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FS Weekly No. 36: Don’t let one mistake turn into a downward spiral

I'm Ruhul. I convene Future Startup Weekly to help you understand entrepreneurship and the technology landscape in Bangladesh and beyond. You are receiving this email because you subscribed to our newsletter. And if you are new here, you can subscribe here. 

A downward spiral has a simple trajectory. It starts small with one mistake that we either overlook or makes us so nervous that we turn one mistake into many and never recover from it. We all have experiences of events that got out of control and landed into a rapid downward spiral to never recover again. 

In an illuminating chapter of his excellent book The Art of Learning, Josh Waitzkin explains how a downward spiral begins and offers practical insight into dealing with one. According to Waitzkin, a downward spiral begins when we stop living in the present moment and allow one mistake to turn into multiple mistakes. 

There is a clear psychological path to how this happens particularly when it involves some kind of performance pressure. When we make mistakes, we immediately become self-conscious. We become nervous. Our breaths get heavier. Our heart moves faster. Our palms sweat. If you are in a stressful position where you need to perform or make a good decision, this sense of nervousness is not a good sign. Psychological distress leads to bad decisions. Instead of thinking clearly and trying to understand and acknowledge your mistake, you make suboptimal decisions and subsequently turn your one mistake into a series of mistakes. 

Waitzkin explains why our mind goes overboard when we make a small error and how our inability to relax into our errors and see them for what they are clouds our judgment and costs us dearly. To read how to avoid a downward spiral, read

In today's edition of FS Weekly, we feature 05 stories. Find them below.


I. Interview: Monsurul Aziz on the future of brands, change, and internet culture in Bangladesh 

Monsurul Aziz heads Corporate Communication at Nagad, Bangladesh’s second-largest MFS player. In this candid conversation with Future Startup’s Ruhul Kader, Mr. Aziz shares his journey to what he is doing today, discusses the nature of market and organization, building future proof companies, change as the defining nature of our time, internet culture in Bangladesh, brands in the age of internet and social media, future of communication, cultural imperatives for building meaningful brands and the critical importance of community in the future of brand building and much more. The entire conversation is full of fascinating nuggets of insights.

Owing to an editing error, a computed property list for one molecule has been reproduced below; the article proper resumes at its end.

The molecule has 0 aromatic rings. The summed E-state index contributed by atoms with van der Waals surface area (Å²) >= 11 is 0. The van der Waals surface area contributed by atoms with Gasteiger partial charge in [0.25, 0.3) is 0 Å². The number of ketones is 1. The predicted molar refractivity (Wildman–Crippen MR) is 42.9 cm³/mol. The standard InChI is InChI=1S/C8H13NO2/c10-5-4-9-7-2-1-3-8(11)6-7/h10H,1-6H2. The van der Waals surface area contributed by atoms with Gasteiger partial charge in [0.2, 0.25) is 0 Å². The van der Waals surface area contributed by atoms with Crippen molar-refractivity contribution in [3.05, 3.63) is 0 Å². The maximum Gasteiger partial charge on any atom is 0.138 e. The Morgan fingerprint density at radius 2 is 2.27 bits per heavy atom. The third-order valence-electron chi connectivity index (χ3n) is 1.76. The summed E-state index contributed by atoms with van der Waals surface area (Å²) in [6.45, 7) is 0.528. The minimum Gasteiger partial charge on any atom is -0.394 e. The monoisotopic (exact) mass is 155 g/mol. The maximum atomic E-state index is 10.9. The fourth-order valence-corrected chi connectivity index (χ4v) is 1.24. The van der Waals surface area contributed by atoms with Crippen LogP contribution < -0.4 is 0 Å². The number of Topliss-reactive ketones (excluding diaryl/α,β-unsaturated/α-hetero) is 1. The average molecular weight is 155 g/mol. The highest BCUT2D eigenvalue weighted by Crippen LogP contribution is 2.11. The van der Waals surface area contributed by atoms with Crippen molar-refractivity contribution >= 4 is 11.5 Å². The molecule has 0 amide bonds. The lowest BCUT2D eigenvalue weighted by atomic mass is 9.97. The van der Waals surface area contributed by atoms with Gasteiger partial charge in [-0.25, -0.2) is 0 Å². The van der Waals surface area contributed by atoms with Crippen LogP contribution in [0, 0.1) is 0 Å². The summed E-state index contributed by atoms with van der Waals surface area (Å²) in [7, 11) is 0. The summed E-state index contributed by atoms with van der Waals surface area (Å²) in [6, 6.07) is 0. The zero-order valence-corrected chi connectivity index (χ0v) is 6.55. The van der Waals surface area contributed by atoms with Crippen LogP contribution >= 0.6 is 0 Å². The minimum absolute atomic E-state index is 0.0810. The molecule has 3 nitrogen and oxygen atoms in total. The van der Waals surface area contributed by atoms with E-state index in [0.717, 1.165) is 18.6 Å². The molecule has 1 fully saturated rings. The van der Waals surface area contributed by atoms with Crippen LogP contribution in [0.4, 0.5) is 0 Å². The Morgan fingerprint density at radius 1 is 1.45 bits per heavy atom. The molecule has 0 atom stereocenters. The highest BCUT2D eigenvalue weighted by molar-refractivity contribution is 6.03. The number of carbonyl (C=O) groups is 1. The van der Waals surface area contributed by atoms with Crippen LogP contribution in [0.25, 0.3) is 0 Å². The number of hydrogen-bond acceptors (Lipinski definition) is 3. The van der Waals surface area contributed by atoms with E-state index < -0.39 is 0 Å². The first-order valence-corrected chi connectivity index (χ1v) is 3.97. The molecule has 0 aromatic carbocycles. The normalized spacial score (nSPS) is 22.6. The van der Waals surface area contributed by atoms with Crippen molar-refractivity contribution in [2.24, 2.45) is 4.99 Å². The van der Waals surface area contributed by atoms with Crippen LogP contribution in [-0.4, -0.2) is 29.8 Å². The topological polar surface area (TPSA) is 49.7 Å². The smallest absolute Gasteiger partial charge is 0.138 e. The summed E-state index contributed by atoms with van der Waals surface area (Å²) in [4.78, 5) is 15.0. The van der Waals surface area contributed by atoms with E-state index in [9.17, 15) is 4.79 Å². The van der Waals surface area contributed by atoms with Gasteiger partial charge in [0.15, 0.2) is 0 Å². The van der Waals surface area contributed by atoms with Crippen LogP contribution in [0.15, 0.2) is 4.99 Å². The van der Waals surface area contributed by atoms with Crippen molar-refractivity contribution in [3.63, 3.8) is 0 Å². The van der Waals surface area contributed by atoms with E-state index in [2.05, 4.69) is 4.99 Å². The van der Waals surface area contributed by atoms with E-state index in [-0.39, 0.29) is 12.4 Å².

II. Halda Valley Food and Beverage Managing Director Shamim Khan on what worked for the company in the early days

Shamim Khan is the Founder and Managing Director of Halda Valley Food and Beverage Ltd. In an interview with Future Startup published in 2021, Shamim shared some of the organic strategies the company used to find growth in its early growth. We illustrate the strategies for you below.

III. CodeCrafters CEO Ellis Miller on building a stable operation in the early days of a business, managing the self, and valuing people

Ellis Miller is the co-founder and Managing Director of CodeCrafters International, a Dhaka-based international technology development company. Founded in 2007 by Ellis and Lynita Miller, CodeCrafters provides customized software solutions to businesses in the USA and other parts of the world. In an interview with FS published in 2021, Ellis shared some of the most important lessons he has learned from his journey so far on building a stable operation in the early days of a business, managing the self, and the importance of valuing people, we distill the lessons for you here.

IV. Josh Waitzkin on how not to let one mistake turn into a downward spiral

“When we cling to the troubling emotions that result from an obstacle or loss, we abandon the present for the past. In short order, we find ourselves using our personal resources to wage an internal war instead of using them to handle what is going on now and move forward. By focusing on a past problem it becomes easy to believe that things have taken a turn for the worse. In not being awake to the present, we magnify the original loss, allowing it to produce a ripple effect of additional problems. These, in turn, take us even further off a course of growth. We must stay cool under fire and fully in the present to glean the most we can from every experience and achieve success.”

V. Interview: AmarLab CEO Tazin Shadid on building a pioneering at-home pathology test services company in Bangladesh

Amarlab is an on-demand at-home pathology service company. Founded in 2017, the company has experienced excellent growth within a short period of time. We recently sat down with Amarlab co-founder and CEO Tazin Shadid to understand where the company stands today, its evolution, growth, and strategic ambition. We discuss Amarlab’s product, team, business, strategic direction, growth, priorities, fundraising, challenges, culture, and much more.


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Other interesting ideas 

Book: The coddling of the American Mind by Greg Lukianoff and Jonathan Haidt. Link (note: Beautifully written. Excellent read.) 

A Founder’s Manifesto. Link

Top idea in your mind (Paul Graham). Link

Book review: Raise a genius. Link

A16z new state of the crypto report. Link. 

Ruhul Kader is a Dhaka-based writer, researcher, and entrepreneur. He is also the co-founder and CEO of Future Startup and the author of Rethinking Failure: A short guide to living an entrepreneurial life. He writes about entrepreneurship, business, strategy, technology, and culture. He can be reached at [email protected]

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